More articles are coming, it’s a pleasure to have you as a reader!!

  3. Nice article again, Magoz! Illustrator is by no means perfect and I actually find myself switching between the two programmes alot still. One advantage with the two programmes is the pen tool is largely the same, so if you’ve got the technique sorted in Illustrator you’ll be fine using it Photoshop too.
    Registration points is my bug bearer with Illustrator, and my processor really starts to struggle when work gets more complicated.
    I also jump between mouse and pen, although could you explain more about the reason for switching?

    • Thanks, Liam! That’s true; the pen tool is very similar in both cases. I used it more and more as Photoshop included native vector features in the last versions.
      You mean the reason of switching from the graphic tablet to the mouse or from Photoshop to Illustrator?

      • Graphic tablet to mouse :)

        • Several reasons:
          1- I had a Cintiq 13HD and my hand covered up what I was trying to draw. It didn’t happen when I used Photoshop because I used brushes, but in illustrator I’m using other tools, and it’s not comfortable anymore.
          2- Precision. A mouse allows me to move the points and bezier curves quicker and more precisely.
          3- Simplifying my tools. As I’m a nomadic illustrator, everything needs to be very portable, and now that the Cintiq 13HD is not the best tool, I decided to replace it for another that is smaller and lighter.

  4. Glad to hear you switched to Illustrator.
    Adjusting to layers and artboards structure will sure take time but in the end it will be worth it. Try using Blob Brush Tool (Shift + B) for freehand drawing and sketching, it works well for me and my style.

    Looking forward to your next blog post!

    • Thank for sharing your ideas, Ivan.
      The problem with brushes in Illustrator (including the Blog Brush tool) is that they are not accurate and their shape is not 100% the original shape because Illustrator needs to transform the shapes into vectors. On the other hand, Photoshop brushes (even the most basic one, which was the one I used) are very precise a reliable.
      So I need to stay away from the Blob Brush most of the time. But I’m sure it’s a great tool when it fits your style :-)

  5. Hi magoz! I think your works are always amazing and I really admire you.
    Recently I discover your blog and wow! It’s really useful and interesting what you are saying.
    I can’t stop to read all of your articles :)

    I’ve been always an illustrator person, a while ago I tried to add some final touch in photoshop but I realised that it took me to much time. And I preferred to find a solution in Illustrator.

    • Hi Magda, thank you for your kind words! I’m glad you find the Blog useful :-)
      Definitely, adding some textures and final details in Photoshop if you work in Illustrator takes a lot of time. I experimented a bit years ago and I gave up because the process was very complex.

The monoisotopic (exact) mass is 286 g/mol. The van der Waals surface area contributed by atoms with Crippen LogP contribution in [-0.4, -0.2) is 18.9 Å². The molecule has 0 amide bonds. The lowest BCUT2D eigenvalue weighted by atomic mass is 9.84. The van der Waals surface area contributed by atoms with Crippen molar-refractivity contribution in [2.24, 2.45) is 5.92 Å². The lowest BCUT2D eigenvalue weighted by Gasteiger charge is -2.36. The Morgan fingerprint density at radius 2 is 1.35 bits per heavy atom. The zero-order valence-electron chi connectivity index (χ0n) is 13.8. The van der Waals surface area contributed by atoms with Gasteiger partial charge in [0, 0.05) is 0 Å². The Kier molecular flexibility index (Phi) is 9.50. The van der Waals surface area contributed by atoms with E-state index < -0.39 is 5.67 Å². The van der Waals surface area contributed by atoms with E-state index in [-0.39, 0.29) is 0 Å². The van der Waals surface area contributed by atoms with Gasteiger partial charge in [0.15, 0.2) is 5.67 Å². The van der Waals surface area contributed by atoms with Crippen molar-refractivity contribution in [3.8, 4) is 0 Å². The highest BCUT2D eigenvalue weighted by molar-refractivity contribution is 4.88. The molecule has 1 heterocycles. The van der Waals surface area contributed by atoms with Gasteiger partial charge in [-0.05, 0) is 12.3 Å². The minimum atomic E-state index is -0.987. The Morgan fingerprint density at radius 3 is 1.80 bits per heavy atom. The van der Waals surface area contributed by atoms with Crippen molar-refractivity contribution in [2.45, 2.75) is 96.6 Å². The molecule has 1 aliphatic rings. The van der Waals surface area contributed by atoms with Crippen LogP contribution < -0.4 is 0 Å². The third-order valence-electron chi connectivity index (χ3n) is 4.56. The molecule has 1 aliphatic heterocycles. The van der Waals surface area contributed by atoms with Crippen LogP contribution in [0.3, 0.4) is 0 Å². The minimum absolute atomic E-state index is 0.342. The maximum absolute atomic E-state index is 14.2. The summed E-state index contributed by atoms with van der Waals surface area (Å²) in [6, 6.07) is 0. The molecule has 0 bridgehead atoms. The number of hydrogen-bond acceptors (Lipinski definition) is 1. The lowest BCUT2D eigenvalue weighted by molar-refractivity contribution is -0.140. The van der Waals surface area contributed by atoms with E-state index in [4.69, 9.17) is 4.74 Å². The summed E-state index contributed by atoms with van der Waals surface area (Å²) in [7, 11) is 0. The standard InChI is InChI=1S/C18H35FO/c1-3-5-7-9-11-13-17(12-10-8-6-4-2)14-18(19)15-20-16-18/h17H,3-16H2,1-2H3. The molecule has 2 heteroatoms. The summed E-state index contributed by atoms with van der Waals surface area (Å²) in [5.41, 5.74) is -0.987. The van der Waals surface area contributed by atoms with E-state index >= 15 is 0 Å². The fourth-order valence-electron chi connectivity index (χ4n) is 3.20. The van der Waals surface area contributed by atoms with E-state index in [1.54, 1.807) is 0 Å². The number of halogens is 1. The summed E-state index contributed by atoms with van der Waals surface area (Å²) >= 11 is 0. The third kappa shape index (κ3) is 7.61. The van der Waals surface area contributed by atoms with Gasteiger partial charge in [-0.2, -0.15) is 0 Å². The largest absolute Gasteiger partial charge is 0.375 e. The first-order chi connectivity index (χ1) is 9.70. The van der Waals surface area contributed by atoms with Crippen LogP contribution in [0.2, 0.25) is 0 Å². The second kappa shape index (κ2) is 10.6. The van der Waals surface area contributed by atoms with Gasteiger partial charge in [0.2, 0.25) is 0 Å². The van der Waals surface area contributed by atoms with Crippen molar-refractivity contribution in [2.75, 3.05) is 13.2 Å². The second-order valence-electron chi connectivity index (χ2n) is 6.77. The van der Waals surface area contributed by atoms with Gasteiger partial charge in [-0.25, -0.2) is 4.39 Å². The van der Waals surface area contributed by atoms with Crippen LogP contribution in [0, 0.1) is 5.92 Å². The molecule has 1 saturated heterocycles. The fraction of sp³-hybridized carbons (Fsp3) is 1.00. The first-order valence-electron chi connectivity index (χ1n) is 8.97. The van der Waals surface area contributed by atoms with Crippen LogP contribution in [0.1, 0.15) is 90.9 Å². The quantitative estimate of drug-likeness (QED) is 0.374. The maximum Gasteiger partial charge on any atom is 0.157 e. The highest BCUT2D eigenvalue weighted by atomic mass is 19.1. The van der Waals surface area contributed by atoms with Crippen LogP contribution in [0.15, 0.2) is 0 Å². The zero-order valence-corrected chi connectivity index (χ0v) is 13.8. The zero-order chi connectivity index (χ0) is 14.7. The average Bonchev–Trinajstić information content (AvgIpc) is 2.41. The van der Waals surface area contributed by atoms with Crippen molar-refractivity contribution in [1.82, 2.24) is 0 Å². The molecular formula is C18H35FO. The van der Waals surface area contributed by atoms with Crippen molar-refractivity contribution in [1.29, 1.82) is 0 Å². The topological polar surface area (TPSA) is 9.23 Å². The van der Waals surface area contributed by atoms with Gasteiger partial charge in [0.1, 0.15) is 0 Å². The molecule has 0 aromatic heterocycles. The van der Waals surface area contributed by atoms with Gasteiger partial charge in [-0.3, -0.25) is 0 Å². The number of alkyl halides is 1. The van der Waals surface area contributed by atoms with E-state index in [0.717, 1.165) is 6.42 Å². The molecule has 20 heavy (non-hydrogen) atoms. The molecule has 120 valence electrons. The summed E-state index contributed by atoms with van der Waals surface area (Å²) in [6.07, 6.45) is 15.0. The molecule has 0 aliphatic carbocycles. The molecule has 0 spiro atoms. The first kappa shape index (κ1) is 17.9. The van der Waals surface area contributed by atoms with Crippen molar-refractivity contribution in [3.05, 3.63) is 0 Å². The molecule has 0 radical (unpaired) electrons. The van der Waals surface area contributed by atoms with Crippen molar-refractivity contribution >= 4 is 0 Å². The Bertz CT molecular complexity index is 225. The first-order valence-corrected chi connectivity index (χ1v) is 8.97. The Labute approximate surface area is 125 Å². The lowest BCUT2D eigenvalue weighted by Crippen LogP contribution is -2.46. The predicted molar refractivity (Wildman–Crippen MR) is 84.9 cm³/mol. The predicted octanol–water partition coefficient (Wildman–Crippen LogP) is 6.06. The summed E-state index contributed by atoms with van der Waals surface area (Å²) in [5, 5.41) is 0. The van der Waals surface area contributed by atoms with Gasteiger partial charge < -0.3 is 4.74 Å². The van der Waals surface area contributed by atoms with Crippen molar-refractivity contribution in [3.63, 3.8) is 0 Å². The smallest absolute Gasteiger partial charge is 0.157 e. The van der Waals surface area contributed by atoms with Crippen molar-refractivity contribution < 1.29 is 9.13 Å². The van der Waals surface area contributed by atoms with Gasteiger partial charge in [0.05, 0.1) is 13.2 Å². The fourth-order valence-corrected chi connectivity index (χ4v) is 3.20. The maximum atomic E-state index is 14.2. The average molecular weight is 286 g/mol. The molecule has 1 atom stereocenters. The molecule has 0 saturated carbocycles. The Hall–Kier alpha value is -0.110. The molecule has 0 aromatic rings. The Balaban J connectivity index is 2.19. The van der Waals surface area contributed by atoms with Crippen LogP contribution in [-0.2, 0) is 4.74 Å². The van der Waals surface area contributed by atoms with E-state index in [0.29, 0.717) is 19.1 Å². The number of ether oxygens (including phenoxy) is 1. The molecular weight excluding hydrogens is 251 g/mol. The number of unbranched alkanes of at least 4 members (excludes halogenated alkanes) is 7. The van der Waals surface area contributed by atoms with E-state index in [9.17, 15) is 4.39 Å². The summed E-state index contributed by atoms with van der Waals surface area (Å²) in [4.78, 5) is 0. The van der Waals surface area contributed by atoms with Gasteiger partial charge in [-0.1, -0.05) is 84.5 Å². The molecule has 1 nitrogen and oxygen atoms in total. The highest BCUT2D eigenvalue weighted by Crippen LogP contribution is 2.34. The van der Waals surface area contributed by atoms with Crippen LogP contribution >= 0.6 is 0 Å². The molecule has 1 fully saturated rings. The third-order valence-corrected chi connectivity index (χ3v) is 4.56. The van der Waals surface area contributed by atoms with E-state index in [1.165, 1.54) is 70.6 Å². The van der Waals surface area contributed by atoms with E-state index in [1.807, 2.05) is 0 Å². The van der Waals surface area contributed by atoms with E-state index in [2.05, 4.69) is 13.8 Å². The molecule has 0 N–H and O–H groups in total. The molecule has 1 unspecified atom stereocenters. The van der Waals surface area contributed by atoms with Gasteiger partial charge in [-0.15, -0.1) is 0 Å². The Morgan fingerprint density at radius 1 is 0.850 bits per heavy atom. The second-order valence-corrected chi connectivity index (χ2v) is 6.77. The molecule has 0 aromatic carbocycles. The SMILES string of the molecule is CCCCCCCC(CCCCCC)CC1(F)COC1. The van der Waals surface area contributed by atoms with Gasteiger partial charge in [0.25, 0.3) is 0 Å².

6. Before I discover that you worked in Photoshop I always thought that you worked in Illustrator. Your style has that clean and crisp vector look. So I think you made a good choice on moving.

    I’ve worked with vector all my professional life, started with CorelDraw a long way back, then Freehand and finally Illustrator. I use a wacom tablet, can’t use a mouse for much long anymore, my wrist don’t let me :) and because I work a lot with the blob brush with the pressure option turned on. You should check the plugins of Astute Graphics: They’re are great, especially VectorScribe is a real time savior.
    A GuideGuide version for illustrator would be nice and canvas rotation would be amazing :)

    One of the great tools of Illustrator, in my opinion, is the color guide and recolor artwork option. It helps me a lot when choosing the right colors since picking colors it’s not one of my strong suits.

    • Thank you for your contribution, Hugo. I will have a look at those plugins when I have time; they look amazing!

      I discovered the Recolor Artwork tool the other day looking for emulating the way I used Photoshop for colour management and it works pretty well. I’m still figuring out what’s the best workflow that suits the illustrations I develop.

      I’m going to publish all my conclusions and process in following articles of this series. If you have any other suggestions or hidden gems, would be awesome to hear them. Thanks again!

  7. Just from seeing your work, I had always assumed you worked with vectors in Illustrator, so it was interesting to learn that I had it completely wrong and you were mainly working with the brush tool in Photoshop!

    I started out last year so I’m still figuring out the best workflow for me. I mainly work with vectors and prefer Illustrator, but I like incorporating textures into my work which has moved me over to Photoshop.

    Originally I took a split approach, first laying down vector work in Illustrator, and then moving the illustration to Photoshop to incorporate textures at the end. I found it slowed me down to be switching between the two programs, so I’m trying to work entirely in Photoshop now. However, I really miss the ease of working with vectors in Illustrator and still hop back to Illustrator when I can’t find an easy way to do what I need with a shape in Photoshop.

    Thanks for sharing your thoughts on moving from one to the other. Looking forward to hearing more about how Illustrator’s working out for you in Part 2!

    • Hi Kristen, thanks for sharing your experience!
      I always thought that, at some point, Photoshop will end up implementing all the Illustrator features. In the last versions, has added a lot of vector functions. They still have to deal with the inconsistency of different shortcuts and tools behaviours between the two platforms, though.

      So maybe, in a couple of years, you may not need Illustrator at all :-)

      The part 2 is coming in a couple of days.

  8. R

    I use Illustrator a lot more than Photoshop these days too, but I still use a Wacom tablet. Can be a little janky for accuracy sometimes, but I can’t ever go back to a mouse.

  9. B
    Brayden M Love

    The scripts appear to be broken now with Adobe CC 2018 :(